The son of political refugees who fled Germany for America, Leutze painted Delaware on a trip to Düsseldorf. It was his ode to American freedom, but also a sign of support for the increasing revolutions in his native land. Demonstrators there were staunch advocates of democracy and opponents of the bellicose German military. Tragically fitting, then, that Allied bombing in 1942 destroyed Leutze’s first version of Delaware purchased by the Bremen Kunsthalle.
Skeptics of the American Dream likely will consider Emanuel Leutze’s masterpiece depicting George Washington crossing the Delaware River to be a propagandistic romanticizing of America, a work unworthy of praise in the twenty-first-century. The scene, which Leutze painted in 1851, is indeed romanticized; Washington crossed the river on Christmas Day 1776 to successfully attack Hessian mercenaries at Trenton, but he would not have been standing, and the painting’s Stars and Stripes had yet to be designed.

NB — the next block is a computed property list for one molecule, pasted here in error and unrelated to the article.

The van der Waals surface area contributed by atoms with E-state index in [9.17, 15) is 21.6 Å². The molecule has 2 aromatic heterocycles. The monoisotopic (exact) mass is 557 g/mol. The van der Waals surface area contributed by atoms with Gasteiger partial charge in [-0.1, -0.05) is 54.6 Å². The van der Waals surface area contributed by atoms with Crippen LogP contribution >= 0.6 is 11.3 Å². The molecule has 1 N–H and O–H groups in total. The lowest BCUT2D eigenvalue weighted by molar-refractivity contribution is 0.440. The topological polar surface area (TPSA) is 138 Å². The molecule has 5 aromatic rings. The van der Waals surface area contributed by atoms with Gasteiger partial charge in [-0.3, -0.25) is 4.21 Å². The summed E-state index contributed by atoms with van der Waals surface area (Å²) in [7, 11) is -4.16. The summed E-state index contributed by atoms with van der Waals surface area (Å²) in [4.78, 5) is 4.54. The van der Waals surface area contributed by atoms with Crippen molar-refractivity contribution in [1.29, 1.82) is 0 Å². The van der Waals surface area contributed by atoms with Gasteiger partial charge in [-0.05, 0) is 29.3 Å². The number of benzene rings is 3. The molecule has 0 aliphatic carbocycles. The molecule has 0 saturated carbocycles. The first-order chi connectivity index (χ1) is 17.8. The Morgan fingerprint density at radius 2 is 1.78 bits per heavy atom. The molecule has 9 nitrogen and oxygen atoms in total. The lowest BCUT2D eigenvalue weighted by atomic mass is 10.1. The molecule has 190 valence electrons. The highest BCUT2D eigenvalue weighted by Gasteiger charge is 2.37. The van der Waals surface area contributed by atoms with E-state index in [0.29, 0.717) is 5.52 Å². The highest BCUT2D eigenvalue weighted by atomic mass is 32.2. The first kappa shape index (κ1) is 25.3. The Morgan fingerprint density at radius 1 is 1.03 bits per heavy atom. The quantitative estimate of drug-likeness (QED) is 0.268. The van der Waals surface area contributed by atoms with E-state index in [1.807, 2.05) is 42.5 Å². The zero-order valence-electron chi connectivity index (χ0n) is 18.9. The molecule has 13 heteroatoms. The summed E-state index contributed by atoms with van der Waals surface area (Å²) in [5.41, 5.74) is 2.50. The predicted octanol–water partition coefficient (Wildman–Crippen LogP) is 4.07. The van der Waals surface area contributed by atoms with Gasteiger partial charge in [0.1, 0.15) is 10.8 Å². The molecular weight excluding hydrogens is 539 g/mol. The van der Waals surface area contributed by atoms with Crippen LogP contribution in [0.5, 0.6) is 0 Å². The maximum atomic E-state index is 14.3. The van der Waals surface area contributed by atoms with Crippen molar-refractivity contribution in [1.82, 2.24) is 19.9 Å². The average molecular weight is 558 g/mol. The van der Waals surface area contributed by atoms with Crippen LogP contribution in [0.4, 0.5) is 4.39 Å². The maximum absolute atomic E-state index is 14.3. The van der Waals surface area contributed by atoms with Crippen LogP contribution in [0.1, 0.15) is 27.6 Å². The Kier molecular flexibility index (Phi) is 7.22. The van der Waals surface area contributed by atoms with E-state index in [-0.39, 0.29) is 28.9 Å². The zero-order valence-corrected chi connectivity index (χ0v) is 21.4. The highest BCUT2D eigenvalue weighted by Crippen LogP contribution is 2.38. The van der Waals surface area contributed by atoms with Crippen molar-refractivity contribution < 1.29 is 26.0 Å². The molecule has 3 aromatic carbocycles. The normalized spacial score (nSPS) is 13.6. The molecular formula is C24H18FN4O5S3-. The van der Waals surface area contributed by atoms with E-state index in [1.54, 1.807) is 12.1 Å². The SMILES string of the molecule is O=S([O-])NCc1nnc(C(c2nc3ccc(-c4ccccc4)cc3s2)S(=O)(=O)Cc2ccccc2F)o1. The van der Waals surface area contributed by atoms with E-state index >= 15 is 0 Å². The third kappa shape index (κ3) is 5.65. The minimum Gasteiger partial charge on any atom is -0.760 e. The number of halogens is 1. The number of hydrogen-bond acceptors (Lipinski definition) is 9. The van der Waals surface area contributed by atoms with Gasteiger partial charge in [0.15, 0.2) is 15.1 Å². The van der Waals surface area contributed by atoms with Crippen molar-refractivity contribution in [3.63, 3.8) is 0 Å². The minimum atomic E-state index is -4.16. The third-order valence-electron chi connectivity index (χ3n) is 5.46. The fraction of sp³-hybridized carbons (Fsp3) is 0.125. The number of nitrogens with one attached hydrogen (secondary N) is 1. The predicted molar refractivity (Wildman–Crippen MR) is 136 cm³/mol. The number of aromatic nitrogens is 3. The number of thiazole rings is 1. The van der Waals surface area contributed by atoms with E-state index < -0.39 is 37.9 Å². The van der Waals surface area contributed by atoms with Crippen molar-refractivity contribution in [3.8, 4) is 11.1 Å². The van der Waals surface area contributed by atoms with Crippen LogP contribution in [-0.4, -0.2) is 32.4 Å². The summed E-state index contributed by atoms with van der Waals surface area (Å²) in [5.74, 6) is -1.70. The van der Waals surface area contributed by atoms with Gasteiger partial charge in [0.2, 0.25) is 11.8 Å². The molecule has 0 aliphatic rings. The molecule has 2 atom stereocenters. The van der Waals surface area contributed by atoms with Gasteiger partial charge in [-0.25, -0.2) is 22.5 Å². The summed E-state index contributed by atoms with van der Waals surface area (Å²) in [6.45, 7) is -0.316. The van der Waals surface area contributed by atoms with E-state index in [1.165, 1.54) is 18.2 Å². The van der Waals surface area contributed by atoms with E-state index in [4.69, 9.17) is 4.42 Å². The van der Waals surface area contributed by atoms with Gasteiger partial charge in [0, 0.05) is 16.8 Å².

Still, another fictionalized aspect of Delaware speaks to the artist’s awareness that founding America was a more multicultural effort than many in 2021 would have one believe: in the boat’s stern paddles an Indigenous American, wearing moccasins and leggings. Indigenous Americans provided invaluable tracking skills to the revolutionaries, but it is highly unlikely that this individual traveled in Washington’s boat on the fateful Christmas that helped turn the tide in the colonies’ favor. Painted at a time when crimes against Indigenous Americans were ongoing and the debate over slavery was tearing the country apart, Leutze’s call for unity influenced his portrayal of the tracker.